Graphic Novels


The Bad Guys
by Aaron Blabey

Ages 7 and up

My students and my own kids love them, and I'll admit that they have made me laugh out loud too. Mr. Wolf, Mr. Piranha, Mr. Snake, and Mr. Shark are tired of bad reputations, and hatch a plan to turn it all around and become good guys.


Drowned City

by Don Brown

Ages 10 and up

With realistic illustrations and facts about Hurricane Katrina, this comprehensive overview of the storm and its aftermath doesn't shy away from issues like the incompetence, racism, and violence that took place. Appropriate for young readers, but still plenty for everyone to learn.



by Nidhi Chanani

Ages 10 and up

Priyanka lives in America with her mother, but longs to go back to India to see where her family came from. One day she discovers a pashmina in her mother’s closet that shows the woman who wears it the future, and these visions only further convince Priyanka that she needs to visit India.


New Kid
by Jerry Craft

Ages 9 and up

Jordan loves to draw, but instead of sending him to the art school of his dreams, his parents enroll him in private school, where he is one of the few kids of color. Jordan soon feels torn between two worlds—and not really fitting into either one. This was the first graphic novel to win the Newbery Medal!


Nathan Hale's Hazardous Tales Series

by Nathan Hale

Ages 8 and up

What a fun series! The first one I read was #2: Big Bad Ironclad, but each book can stand on its own. The stories are nonfiction with a humorous twist. Very engaging and very informative about lesser-known characters in American history.


Real Friends
by Shannon Hale

Ages 8 and up

Shannon and Adrienne have been best friends ever since they were little. One day, Adrienne starts hanging out with a new group that exclude Shannon and make her doubt herself. This one became an instant favorite at my school.


Roller Girl

by Victoria Jamieson

Ages 8 and up

I LOVED this book, and have a hard time keeping copies on the library shelf. Astrid and Nicole have always done everything together... but when Nicole ditches her for new friends at dance camp, Astrid decides that she needs to find a new hobby.


The Stonekeeper

(Amulet #1)

by Kazu Kibuishi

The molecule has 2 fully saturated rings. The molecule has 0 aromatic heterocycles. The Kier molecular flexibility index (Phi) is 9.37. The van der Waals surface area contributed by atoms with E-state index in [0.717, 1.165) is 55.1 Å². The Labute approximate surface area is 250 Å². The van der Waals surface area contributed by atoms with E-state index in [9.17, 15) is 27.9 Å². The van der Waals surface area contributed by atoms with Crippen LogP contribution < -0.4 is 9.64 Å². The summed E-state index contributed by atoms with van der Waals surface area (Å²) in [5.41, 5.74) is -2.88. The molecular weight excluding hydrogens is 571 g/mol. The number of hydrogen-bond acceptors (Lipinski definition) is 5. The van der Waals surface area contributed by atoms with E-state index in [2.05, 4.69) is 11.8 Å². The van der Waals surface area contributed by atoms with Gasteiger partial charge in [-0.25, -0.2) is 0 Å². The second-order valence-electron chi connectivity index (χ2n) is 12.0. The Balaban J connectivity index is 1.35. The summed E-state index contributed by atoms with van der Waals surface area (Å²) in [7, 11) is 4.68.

Ages 9 and up

Emily and Navin move to their great-grandfather's old home, which soon proves to be haunted. When a monster captures their mom and takes her to another dimension inhabited by robots, demons, and talking animals, Emily and Navin must navigate dangerous obstacles in order to save her.


March, Books 1-3

by John Lewis

Ages 12 and up

John Lewis shares his experiences as an activist in the civil rights movement, planning lunch counter sit-ins, Freedom Rides, and the march from Selma to Montgomery. Violence and racial slurs make this book more appropriate for older readers. A remarkable firsthand account of courage in action.


Dog Man
by Dav Pilkey

Ages 7 and up

If you have an elementary-aged kid at home, it's likely that you've heard of Dav Pilkey, author of Dog Man and Captain Underpants. The books are a bit ridiculous, but kids LOVE them, and it's easily the most popular series in my school library.



By Raina Telgemeier

Ages 8 and up

A graphic novel list isn't complete without something by Raina Telgemeier! I had to go with Smile, her memoir about a serious injury that resulted in years of orthodontic treatments. She perfectly captures the awkwardness of middle school in this coming-of-age tale about confidence and finding real friends.


Science Comics Series

Ages 8 and up

A colorful, accessible, and fun series all about science! The first one I read was Coral Reefs, and it was fascinating. I enjoyed it as an adult and learned plenty, but it was simple and engaging enough for a much younger reader. The whole series would be great for future scientists!


The Prince and the Dressmaker
by Jen Wang

Ages 12 and up

In Paris, many years ago, Prince Sebastian's parents are anxious for him to settle down with a bride, but he's busy hiding his secret identity as fashion icon Lady Crystallia. Jen Wang's story and artwork create a beautiful fairy tale about identity, friendship, and acceptance.